Hoosier Academy is Perfect Solution for Local Student

Andrew Rusk

04/03/2017

Stephanie Dolan, The Flyer Group 

BROWNSBURG — A terminal illness is a lot for anyone to deal with, and especially so when you’re only 16.

Andrew Rusk of Brownsburg has been struggling with mitochondrial myopathy — a form of muscular dystrophy — for all of his young life. The disease makes many aspects of Rusk’s life difficult, not the least of which is his education.

“Andrew was unable to excel in his traditional brick and mortar school, and a high school diploma seemed unattainable,” Dylan Martinez of the Pinkston Group said. “Andrew’s parents tried everything to get him on track academically — half-days, skyping into classes, homeschool — but nothing seemed to give Andrew the kind of educational environment he needs.”

 Then, they found Hoosier Academy.

“Hoosier Academy is a K-12 Inc. powered online public charter school,” Martinez said. “Since Hoosier is entirely online, Andrew is able to complete his schoolwork anywhere with an internet connection and at any time of day. This flexibility enables Andrew to complete his work around his appointments and fatigue without falling behind, something that is not possible at a traditional school.”

Rusk said the school is a perfect fit for him.

“The interaction I had with other students [during past attempts with other schools] was very limited,” he said. “With the exception of some of my teachers who came to my house, communication with school staff was hard. It was difficult to help them to understand what I needed so that I could be successful.”

Rusk says Hoosier Academy meets all of his needs.

“The students can talk in class just like we’re in a traditional classroom,” he said. “There are even some kids who get in trouble for talking too much. They also have clubs and social outings, if students are interested.”

Martinez said Rusk is also a member of the University of Indianapolis men’s golf team through a program called Team Impact.

“It’s a program that links children with terminal illnesses to a college team so they can experience all the aspects of the sport,” she explained.

Rusk says he loves the UIndy golf team.

“What a great group of guys to have as friends,” he said. “I just went to my first golf tournament this week. I had a great time but I wanted to cheer for my team and I guess that is frowned on in golf.”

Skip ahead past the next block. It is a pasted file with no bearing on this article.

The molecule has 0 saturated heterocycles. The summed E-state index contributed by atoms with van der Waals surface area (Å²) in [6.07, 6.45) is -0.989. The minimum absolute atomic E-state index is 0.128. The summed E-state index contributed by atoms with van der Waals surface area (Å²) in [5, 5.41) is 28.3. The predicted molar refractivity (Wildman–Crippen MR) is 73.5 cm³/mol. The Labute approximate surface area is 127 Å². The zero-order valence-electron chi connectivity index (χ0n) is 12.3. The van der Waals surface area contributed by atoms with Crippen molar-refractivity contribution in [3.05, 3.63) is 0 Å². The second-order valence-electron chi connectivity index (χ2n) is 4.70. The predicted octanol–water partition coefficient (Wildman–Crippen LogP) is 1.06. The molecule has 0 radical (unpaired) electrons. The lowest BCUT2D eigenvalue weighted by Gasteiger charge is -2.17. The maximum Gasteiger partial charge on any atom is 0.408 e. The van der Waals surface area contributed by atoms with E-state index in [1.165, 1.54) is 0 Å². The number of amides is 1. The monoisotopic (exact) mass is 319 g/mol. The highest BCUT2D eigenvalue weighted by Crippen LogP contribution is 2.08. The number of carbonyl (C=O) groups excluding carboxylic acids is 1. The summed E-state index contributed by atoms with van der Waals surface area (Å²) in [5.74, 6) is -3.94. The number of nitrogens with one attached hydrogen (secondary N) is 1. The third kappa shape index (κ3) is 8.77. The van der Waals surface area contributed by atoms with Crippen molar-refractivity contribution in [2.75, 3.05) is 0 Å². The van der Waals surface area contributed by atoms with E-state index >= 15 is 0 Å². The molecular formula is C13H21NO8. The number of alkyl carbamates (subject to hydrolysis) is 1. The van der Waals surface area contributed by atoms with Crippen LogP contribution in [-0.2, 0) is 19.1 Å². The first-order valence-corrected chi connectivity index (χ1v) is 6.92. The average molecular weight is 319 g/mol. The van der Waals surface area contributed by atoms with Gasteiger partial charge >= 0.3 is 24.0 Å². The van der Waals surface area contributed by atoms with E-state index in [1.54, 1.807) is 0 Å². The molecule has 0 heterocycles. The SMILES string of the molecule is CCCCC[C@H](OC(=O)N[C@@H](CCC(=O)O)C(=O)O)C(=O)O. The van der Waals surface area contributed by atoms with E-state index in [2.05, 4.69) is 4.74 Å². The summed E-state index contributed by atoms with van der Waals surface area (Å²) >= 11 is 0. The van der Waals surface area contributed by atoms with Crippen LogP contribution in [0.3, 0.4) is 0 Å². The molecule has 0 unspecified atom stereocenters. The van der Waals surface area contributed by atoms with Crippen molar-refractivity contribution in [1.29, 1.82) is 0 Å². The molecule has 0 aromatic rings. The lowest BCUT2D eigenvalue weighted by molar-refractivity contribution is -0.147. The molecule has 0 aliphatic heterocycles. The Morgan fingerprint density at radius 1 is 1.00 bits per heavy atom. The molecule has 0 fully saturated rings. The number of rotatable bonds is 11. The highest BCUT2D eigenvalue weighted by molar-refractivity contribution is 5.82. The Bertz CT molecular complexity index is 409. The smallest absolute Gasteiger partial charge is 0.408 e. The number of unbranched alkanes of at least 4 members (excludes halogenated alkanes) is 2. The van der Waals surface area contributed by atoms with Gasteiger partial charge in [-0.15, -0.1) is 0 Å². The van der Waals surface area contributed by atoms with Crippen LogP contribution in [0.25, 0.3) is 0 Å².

Being a part of the team, he said, is important to him because he’s “just one of the guys.”

“No one is focused on my illness or what I can’t do,” he said. “It’s an unconditional friendship.”

Hoosier Academy is a public charter school authorized by Ball State University. The institution offers a blend of online learning and face-to-face instruction, allowing flexibility and options for each student and their family.

Currently enrolling kindergarten through 11th grade, Hoosier Academy offers both an onsite as well as a virtual school. The program is tuition-free, accredited, and employs teachers certified by the state. Remedial programs are available, as are enrichment opportunities such as science fairs and poetry contests.

“I haven’t been in onsite classes since I was in first grade,” Rusk said. “I’ve been homebound and tried skyping into some classes. It was very hard being the only one attending class like that. Everyone wanted it to work, but it was very hard on me.”

Due to his medical condition, Rusk will not earn his diploma until he is 22.

Symptoms for mitochondrial myopathy can include strokes, hearing loss, weight loss, varying degrees of dementia, epilepsy and cardiac defects.

“I can only take three classes at a time without being physically exhausted,” Rusk said. “It may take me longer, but I am going to do it.”

Follow Hendricks County Flyer Reporter Stephanie Dolan on Twitter @StephanieDolan.

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